For the first time in years, homesickness had flooded his heart. He'd grown quiet afterwards, the laughter and jokes of his fellow officers flowing around him unnoticed. Only the Captain seemed to notice. He'd attempted to cajole Nate into a happier mood.

It had helped. But after the party broke up, Nate hung the stockings from the tackle in his cabin. It was probably all the Christmas he'd see.

He pulled down the stockings. He felt the toes. Empty, of course. I could have used a hot lump of coal or two, right now, he thought. He drew them on. Like all of his clothes, they were cold and clammy, and would remain so until fresh water flushed away the salt. On went the stockings, on went two pairs of trousers and his tall boots. A shirt, a waistcoat, a woolen scarf around his neck. Then his uniform coat, followed by his peacoat. Another scarf around his ears and tied under the chin. Atop it all, he crammed on his sou'wester hat.

He lifted the lamp from its becket and placed his hand on the doorknob. He paused and closed his eyes. Christmas away from home, again. I could have turned down the appointment. He straightened. But then he'd be sitting at home, right now, thinking of the young lieutenant who would have been sent in his place.

From Tripoli to the Gulf of Mexico, American sailors and soldiers were stirring from their beds, celebrating the birth of the Christ child by donning their uniforms and performing their duty. They marched their posts and stood their watches so that their families back home could celebrate the day in peace.

Many of the sailors on the Adams were youngsters. They would do their duty, as well, no matter how lost and homesick they felt. It wouldn't do to see one of their Lieutenants moping around, feeling sorry for himself.

He pulled off his sou'wester had and unwrapped the scarf from around his ears. He lifted down his dress hat, and set it atop his head at a jaunty angle. No, he told himself, I'll not be glum today. I'll try give them as cheery a Christmas as they remember. And I'll be glad that other young lieutenant gets to celebrate with his family. The next time he spent Christmas at home, he vowed, he'd lift a glass to remember those who served in far-off lands. A slight smile tugged at his lip. I'll add my own tradition to Grandfather Kessler's.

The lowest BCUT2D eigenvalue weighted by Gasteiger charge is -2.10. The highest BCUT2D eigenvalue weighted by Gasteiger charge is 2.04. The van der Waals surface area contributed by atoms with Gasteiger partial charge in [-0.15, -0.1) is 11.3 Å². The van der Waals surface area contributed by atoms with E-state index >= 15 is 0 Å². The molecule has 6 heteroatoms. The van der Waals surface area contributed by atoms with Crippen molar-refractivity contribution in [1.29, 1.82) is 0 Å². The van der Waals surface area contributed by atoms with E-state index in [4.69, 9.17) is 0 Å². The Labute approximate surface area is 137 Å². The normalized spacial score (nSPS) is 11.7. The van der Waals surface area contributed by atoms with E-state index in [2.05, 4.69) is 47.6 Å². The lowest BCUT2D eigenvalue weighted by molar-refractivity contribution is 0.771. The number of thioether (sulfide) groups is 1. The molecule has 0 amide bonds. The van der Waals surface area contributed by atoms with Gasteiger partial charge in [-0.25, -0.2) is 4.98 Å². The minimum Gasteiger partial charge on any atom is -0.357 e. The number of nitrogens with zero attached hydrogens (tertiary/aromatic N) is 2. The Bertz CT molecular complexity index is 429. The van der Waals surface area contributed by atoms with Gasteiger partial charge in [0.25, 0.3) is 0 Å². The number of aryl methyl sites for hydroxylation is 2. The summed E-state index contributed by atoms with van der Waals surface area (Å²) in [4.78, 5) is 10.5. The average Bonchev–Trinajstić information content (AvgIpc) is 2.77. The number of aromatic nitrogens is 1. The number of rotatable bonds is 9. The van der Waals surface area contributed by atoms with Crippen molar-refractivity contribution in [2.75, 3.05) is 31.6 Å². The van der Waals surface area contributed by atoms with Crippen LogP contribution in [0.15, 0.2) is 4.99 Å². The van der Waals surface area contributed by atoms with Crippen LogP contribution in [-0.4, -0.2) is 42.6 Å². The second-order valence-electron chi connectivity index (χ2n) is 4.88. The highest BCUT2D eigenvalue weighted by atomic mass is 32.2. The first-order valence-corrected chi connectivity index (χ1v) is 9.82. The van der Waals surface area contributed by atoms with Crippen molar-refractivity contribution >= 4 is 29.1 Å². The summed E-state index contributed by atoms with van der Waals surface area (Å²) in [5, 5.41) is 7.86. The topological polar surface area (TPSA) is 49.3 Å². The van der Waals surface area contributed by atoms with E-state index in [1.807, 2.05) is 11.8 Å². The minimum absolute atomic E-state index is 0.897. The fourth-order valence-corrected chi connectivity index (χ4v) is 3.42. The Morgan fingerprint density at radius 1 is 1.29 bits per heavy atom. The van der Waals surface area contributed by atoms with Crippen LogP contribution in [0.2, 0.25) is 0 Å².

He stepped out into the wardroom. Bellamy was just settling down in the cubby, getting ready to resume his own interrupted rest.

Nate bobbed his head at the man. "Merry Christmas, Bellamy." He grinned. "Guess I'll go on deck and startle Lieutenant Peters by relieving him early."

Bellamy hooked a thumb toward one of the closed cabin doors. "Mr. Peters has been caulking in his bunk for the last hour, sir. Cap'n relieved him."

The Captain? wondered Nate as he climbed the companionway to the spar deck. Why would he rouse himself from a warm bunk at two-thirty on Christmas morning?

As he stepped onto the deck, he spotted the Captain's short figure standing by the quartermasters at the wheel. Nate stepped aft to greet his commander.

But something was strange. The deck should have lay in darkness. But the ice-covered backstays shouldn't have been visible, nor should the quartermaster's faces have shown so brightly. And the quartermasters were smiling broadly, their teeth a'glint in a weird glow. Nate turned to look forward.

He gaped in stunned surprise. The foremast stood bedecked with lanterns. First a wide row of lanterns along the mainyard just above the deck, then a shorter row on the topyard, and then, highest of all, a short row atop the t'gallantyard. Others dangled on the lifts, the ropes running diagonally from the yardarms to the mast. Definitely the oddest sight he'd ever....

Then he realized: It was a one-hundred-and-thirty foot Christmas tree. The kind he'd told the Captain during the dinner. Nate started to grin.

Footsteps behind him. He turned.

The captain lifted his hat in salute. "Merry Christmas, Mr. Lawton"

Nate doffed his in return. "And a merry Christmas to you, Captain Westcott."


Sat Dec 24, 2005 8:03 am